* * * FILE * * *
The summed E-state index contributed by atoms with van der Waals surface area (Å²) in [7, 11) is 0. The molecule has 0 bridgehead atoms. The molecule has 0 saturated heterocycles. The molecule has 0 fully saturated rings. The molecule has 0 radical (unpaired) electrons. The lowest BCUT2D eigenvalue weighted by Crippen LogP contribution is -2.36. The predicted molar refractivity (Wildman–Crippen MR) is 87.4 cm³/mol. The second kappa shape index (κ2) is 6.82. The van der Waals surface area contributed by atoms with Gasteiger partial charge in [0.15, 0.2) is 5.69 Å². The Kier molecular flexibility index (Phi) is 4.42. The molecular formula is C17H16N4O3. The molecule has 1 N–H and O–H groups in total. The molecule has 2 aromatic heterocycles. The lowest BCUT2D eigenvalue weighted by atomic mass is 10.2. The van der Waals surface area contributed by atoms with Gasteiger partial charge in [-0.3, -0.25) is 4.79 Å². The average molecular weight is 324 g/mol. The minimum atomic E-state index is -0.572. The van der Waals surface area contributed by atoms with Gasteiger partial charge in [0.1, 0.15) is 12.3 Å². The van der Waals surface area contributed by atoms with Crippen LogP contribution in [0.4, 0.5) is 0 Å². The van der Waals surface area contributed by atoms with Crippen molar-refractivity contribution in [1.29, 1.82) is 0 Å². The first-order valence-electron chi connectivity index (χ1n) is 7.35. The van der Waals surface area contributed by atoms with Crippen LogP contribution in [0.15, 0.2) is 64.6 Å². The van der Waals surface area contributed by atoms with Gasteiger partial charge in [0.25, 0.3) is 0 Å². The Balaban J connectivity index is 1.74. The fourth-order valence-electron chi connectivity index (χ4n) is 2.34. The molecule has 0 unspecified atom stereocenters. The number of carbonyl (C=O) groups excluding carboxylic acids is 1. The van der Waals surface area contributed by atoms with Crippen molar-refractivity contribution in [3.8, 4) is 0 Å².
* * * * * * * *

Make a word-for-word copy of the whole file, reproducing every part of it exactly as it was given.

The summed E-state index contributed by atoms with van der Waals surface area (Å²) in [7, 11) is 0. The molecule has 0 bridgehead atoms. The molecule has 0 saturated heterocycles. The molecule has 0 fully saturated rings. The molecule has 0 radical (unpaired) electrons. The lowest BCUT2D eigenvalue weighted by Crippen LogP contribution is -2.36. The predicted molar refractivity (Wildman–Crippen MR) is 87.4 cm³/mol. The second kappa shape index (κ2) is 6.82. The van der Waals surface area contributed by atoms with Gasteiger partial charge in [0.15, 0.2) is 5.69 Å². The Kier molecular flexibility index (Phi) is 4.42. The molecular formula is C17H16N4O3. The molecule has 1 N–H and O–H groups in total. The molecule has 2 aromatic heterocycles. The lowest BCUT2D eigenvalue weighted by atomic mass is 10.2. The van der Waals surface area contributed by atoms with Gasteiger partial charge in [-0.3, -0.25) is 4.79 Å². The average molecular weight is 324 g/mol. The minimum atomic E-state index is -0.572. The van der Waals surface area contributed by atoms with Gasteiger partial charge in [0.1, 0.15) is 12.3 Å². The van der Waals surface area contributed by atoms with Crippen LogP contribution in [0.4, 0.5) is 0 Å². The van der Waals surface area contributed by atoms with Crippen molar-refractivity contribution in [1.29, 1.82) is 0 Å². The first-order valence-electron chi connectivity index (χ1n) is 7.35. The van der Waals surface area contributed by atoms with Crippen LogP contribution in [0.15, 0.2) is 64.6 Å². The van der Waals surface area contributed by atoms with Gasteiger partial charge in [0.25, 0.3) is 0 Å². The Balaban J connectivity index is 1.74. The fourth-order valence-electron chi connectivity index (χ4n) is 2.34. The molecule has 0 unspecified atom stereocenters. The number of carbonyl (C=O) groups excluding carboxylic acids is 1. The van der Waals surface area contributed by atoms with Crippen molar-refractivity contribution in [3.8, 4) is 0 Å².